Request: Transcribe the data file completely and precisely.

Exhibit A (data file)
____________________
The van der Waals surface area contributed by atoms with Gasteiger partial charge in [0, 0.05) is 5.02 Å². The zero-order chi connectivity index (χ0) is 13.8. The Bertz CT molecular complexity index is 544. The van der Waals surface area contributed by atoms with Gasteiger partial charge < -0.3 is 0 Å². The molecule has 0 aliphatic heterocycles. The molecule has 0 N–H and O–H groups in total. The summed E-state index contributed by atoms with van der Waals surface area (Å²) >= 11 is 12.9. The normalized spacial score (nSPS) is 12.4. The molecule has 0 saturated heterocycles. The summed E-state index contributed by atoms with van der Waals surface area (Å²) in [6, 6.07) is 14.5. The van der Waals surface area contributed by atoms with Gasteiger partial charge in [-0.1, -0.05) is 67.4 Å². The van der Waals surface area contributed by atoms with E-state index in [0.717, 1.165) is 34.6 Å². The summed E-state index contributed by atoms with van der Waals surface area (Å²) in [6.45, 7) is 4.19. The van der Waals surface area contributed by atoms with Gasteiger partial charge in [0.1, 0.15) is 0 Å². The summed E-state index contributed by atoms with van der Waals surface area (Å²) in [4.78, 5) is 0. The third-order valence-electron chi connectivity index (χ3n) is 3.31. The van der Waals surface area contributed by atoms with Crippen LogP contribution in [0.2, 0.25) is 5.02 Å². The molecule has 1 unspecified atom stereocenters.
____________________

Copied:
The van der Waals surface area contributed by atoms with Gasteiger partial charge in [0, 0.05) is 5.02 Å². The zero-order chi connectivity index (χ0) is 13.8. The Bertz CT molecular complexity index is 544. The van der Waals surface area contributed by atoms with Gasteiger partial charge < -0.3 is 0 Å². The molecule has 0 aliphatic heterocycles. The molecule has 0 N–H and O–H groups in total. The summed E-state index contributed by atoms with van der Waals surface area (Å²) >= 11 is 12.9. The normalized spacial score (nSPS) is 12.4. The molecule has 0 saturated heterocycles. The summed E-state index contributed by atoms with van der Waals surface area (Å²) in [6, 6.07) is 14.5. The van der Waals surface area contributed by atoms with Gasteiger partial charge in [-0.1, -0.05) is 67.4 Å². The van der Waals surface area contributed by atoms with E-state index in [0.717, 1.165) is 34.6 Å². The summed E-state index contributed by atoms with van der Waals surface area (Å²) in [6.45, 7) is 4.19. The van der Waals surface area contributed by atoms with Gasteiger partial charge in [0.1, 0.15) is 0 Å². The summed E-state index contributed by atoms with van der Waals surface area (Å²) in [4.78, 5) is 0. The third-order valence-electron chi connectivity index (χ3n) is 3.31. The van der Waals surface area contributed by atoms with Crippen LogP contribution in [0.2, 0.25) is 5.02 Å². The molecule has 1 unspecified atom stereocenters.